Praying with Our Feet

Lisa Goldstein
Rabbi Lisa Goldstein
The other day I got together with a friend who is one of the wise advisors in my life.  I told her about a particular issue I was grappling with.  She shared a meditation instruction of bringing attention to the sensation of my feet on the floor and really focusing on the way gravity presses the feet down into the support of floor.  As I practiced with this instruction, I felt a kind of stability that opened up a clarity that helped me understand what steps to take next.
The very next day I was learning a text from 
Likkutei Halachot with my study partner.  The topic was about how to find  eitzot  amiti'ot shleimot , wise advice, the kind that can lead you where you really need to go, not just in the short term, but for long term attainment. This book was written by Nachman of Breslov's beloved disciple, Nathan, and-as is usual for Nachman teachings-there were lots of metaphors for the wise advice that we all seek.
So, given my experience the day before, I was astonished to see that one of the metaphors for wise advice was  raglayim , the legs and feet!

A Moment of Mindfulness
by Rabbi Sheila Peltz Weinberg

How We Make for Safety
by the Institute for Jewish Spirituality

Waters of Refuge: Restorative Yoga
by Rabbi Myriam Klotz

Love After Love
by Derek Walcott

Birchot HaShachar in Movement
by Rabbi Sheila Peltz Weinberg

Upcoming Programs:


A Moment of Mindfulness is a Moment of Compassion 

- Either Way, is a Blessing

Sheila Weinberg
Rabbi Sheila Peltz Weinberg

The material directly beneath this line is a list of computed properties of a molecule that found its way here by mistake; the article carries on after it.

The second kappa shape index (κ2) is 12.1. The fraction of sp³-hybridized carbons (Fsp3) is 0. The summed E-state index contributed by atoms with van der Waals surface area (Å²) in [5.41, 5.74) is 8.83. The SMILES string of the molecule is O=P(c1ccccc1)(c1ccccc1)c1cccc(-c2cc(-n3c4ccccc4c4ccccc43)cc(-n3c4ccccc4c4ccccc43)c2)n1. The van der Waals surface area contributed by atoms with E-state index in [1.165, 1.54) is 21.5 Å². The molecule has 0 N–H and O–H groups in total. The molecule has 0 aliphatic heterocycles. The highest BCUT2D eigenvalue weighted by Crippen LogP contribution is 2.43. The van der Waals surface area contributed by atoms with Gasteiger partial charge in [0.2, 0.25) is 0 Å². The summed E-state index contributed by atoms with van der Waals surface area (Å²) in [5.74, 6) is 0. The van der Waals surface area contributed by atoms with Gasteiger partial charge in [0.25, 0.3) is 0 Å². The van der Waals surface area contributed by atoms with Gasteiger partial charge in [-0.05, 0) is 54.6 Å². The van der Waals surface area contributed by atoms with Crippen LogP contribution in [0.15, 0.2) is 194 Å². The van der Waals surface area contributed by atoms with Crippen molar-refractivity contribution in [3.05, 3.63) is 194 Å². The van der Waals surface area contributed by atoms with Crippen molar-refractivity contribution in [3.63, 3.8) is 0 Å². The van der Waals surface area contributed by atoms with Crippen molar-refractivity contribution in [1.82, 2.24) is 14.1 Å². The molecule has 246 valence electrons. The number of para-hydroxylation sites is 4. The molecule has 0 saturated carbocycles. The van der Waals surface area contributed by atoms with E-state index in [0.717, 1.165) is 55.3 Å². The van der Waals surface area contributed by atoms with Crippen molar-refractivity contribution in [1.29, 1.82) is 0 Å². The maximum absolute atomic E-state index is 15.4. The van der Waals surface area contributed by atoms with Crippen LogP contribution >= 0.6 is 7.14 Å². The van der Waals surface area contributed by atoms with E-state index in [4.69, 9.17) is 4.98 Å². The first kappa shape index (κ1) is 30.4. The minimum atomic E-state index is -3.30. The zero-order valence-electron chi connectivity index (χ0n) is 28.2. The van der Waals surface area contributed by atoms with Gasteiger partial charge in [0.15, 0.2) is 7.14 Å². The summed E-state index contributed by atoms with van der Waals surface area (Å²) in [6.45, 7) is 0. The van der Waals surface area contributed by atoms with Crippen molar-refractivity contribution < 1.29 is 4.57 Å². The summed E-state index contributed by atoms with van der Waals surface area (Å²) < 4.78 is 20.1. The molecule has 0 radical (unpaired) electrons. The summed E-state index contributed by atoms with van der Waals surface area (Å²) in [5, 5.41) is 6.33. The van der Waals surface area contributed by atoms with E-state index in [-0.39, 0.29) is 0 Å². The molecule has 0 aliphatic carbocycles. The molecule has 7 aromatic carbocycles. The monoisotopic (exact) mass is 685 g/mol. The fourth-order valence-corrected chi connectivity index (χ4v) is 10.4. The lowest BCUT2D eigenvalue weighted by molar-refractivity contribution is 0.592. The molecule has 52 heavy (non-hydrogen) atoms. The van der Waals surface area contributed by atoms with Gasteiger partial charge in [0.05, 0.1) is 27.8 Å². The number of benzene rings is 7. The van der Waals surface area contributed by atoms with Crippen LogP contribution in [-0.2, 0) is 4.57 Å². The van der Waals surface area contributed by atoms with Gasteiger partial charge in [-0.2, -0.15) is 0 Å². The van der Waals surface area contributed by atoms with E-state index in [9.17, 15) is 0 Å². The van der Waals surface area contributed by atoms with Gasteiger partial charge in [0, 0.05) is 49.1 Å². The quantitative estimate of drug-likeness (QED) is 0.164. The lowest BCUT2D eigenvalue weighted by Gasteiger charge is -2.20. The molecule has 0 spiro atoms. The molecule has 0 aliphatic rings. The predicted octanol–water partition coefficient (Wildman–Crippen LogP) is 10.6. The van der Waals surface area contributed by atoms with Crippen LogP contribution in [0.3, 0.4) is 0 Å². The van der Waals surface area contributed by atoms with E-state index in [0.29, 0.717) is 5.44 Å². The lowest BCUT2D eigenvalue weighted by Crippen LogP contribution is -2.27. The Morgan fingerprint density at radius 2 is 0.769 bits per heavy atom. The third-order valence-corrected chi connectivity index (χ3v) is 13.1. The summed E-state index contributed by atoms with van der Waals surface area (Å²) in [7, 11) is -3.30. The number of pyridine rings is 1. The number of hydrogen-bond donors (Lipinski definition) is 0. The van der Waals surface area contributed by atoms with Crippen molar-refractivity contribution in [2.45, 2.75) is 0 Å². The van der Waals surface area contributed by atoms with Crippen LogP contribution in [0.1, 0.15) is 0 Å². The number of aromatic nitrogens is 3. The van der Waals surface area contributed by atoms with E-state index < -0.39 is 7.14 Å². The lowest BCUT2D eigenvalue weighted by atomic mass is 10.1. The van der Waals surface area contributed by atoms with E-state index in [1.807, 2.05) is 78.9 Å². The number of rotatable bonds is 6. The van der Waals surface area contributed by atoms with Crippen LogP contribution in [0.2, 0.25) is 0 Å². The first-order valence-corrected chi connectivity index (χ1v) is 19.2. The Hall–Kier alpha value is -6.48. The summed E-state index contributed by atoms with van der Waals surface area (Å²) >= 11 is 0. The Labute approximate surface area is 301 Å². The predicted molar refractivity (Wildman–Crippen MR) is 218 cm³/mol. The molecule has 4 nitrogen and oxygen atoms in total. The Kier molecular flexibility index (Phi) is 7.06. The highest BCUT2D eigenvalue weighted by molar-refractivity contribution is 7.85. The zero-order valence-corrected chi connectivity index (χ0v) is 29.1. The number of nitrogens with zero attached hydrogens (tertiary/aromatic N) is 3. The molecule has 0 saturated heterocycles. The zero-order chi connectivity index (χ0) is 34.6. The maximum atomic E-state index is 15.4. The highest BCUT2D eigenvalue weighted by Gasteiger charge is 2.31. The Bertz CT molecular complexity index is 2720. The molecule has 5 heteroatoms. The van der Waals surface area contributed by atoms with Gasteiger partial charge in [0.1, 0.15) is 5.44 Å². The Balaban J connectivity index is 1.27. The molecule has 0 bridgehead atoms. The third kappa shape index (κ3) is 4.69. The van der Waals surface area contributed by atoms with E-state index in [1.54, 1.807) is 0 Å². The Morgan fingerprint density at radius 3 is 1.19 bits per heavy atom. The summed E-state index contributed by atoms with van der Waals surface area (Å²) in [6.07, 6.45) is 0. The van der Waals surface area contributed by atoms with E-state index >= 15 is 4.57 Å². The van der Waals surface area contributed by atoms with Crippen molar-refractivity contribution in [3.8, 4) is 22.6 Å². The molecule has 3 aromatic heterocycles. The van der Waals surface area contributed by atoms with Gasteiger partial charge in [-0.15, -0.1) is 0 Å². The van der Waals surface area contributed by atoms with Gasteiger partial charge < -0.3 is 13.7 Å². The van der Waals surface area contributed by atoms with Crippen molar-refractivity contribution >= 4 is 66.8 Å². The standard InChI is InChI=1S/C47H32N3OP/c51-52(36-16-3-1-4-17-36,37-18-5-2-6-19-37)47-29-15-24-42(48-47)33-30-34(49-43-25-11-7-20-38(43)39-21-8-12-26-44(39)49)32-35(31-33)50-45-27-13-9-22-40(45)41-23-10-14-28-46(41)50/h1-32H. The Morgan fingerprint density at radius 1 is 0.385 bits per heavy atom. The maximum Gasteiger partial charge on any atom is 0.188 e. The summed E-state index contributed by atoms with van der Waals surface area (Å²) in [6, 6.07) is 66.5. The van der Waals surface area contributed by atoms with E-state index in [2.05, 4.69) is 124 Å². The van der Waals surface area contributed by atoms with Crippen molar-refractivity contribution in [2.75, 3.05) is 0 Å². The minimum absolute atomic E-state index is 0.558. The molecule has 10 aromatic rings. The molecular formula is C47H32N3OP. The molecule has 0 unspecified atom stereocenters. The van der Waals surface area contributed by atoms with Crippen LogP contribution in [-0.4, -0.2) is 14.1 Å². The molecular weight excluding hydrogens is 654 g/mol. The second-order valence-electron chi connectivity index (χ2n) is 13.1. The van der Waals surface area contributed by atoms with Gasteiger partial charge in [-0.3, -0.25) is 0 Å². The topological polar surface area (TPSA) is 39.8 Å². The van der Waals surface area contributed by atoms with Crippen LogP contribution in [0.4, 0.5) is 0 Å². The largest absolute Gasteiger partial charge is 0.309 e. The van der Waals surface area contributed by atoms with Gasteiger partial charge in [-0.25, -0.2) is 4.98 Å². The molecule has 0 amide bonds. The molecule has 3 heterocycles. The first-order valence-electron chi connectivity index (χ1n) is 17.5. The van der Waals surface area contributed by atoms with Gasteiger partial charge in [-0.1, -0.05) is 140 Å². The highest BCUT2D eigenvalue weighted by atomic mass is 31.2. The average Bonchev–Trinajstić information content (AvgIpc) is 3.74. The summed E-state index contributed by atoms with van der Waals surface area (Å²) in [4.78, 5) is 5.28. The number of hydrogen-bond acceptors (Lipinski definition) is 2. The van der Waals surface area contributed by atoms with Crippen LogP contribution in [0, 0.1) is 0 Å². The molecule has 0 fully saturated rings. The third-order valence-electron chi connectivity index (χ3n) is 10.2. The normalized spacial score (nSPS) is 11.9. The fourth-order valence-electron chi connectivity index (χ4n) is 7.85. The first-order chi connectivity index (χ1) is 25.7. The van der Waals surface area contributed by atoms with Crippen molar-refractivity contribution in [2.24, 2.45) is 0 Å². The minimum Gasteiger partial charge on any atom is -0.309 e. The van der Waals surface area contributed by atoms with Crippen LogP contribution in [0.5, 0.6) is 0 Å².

Coming home to this moment.
Recognizing we are alive. And that is good.
Let's take a moment to receive what is here.
I invite everyone to take a conscious breath and just  feel. Whatever feeling feels like to you.
Breathing in. breathing out.

How We Make for Safety
the Institute for Jewish Spirituality
At every Institute retreat, we work to create a space where everyone - regardless of where they are coming from, what they bring with them, and and what might arise for them on retreat - can feel safe, held, welcomed, and able to express themselves without fear of judgment or rebuke.
For those of you who may be running groups of your own, participating in groups that you may like to see change, or even looking to see informal spaces such as family or friend dynamics change, we wish to share with you the Institute's guidelines of  How We Make for Safety, presented to all participants at each Institute retreat.

Myriam Klotz
Rabbi Myriam Klotz

Restorative yoga involves gentle, passive stretching, allowing the nervous system to quiet down and experience deep rest. In this guided practice, explore how, in stressful times, we can find our ways to the waters of quiet and repose, restoring the soul to a place of ease and well being. Find renewal in slowing down, letting the body rest in stillness and quiet - experience a deep place of rest in the body and the breath.

Derek Walcott
Treating ourselves gently can be one of the hardest parts of self-care. This poem might serve as a  kavvanah  before a lovingkindness meditation, or you might use a line or two as a focus phrase to remind you to treat yourself with love. 
The time will come
when, with elation
you will greet yourself arriving
at your own door, in your own mirror
and each will smile at the other's welcome,
and say, sit here. Eat.

Sheila Weinberg
Rabbi Sheila Peltz Weinberg
I have taught this combination of Qi Gong at many retreats. Feel free to improvise. It is most valuable to coordinate the movement with the breath and not to strive for perfection. As one of my teachers said, "Underdo."
Use  in  and  out  breath with each movement, allowing your hands to rise in front of your body, to shoulder level, hands in front ( in  breath) -  Baruch ; extend your fingers ( out  breath)  ata ; pull arms into chest - wrists toward shoulder ( in  breath)  ado  or  yud hay ; let hands float down (out breath)  nai  or  vav hay ; move arms all the way over head ( in  breath)  elohaynuu ; arms open and down to sides ( out  breath)  ruach ha-olam .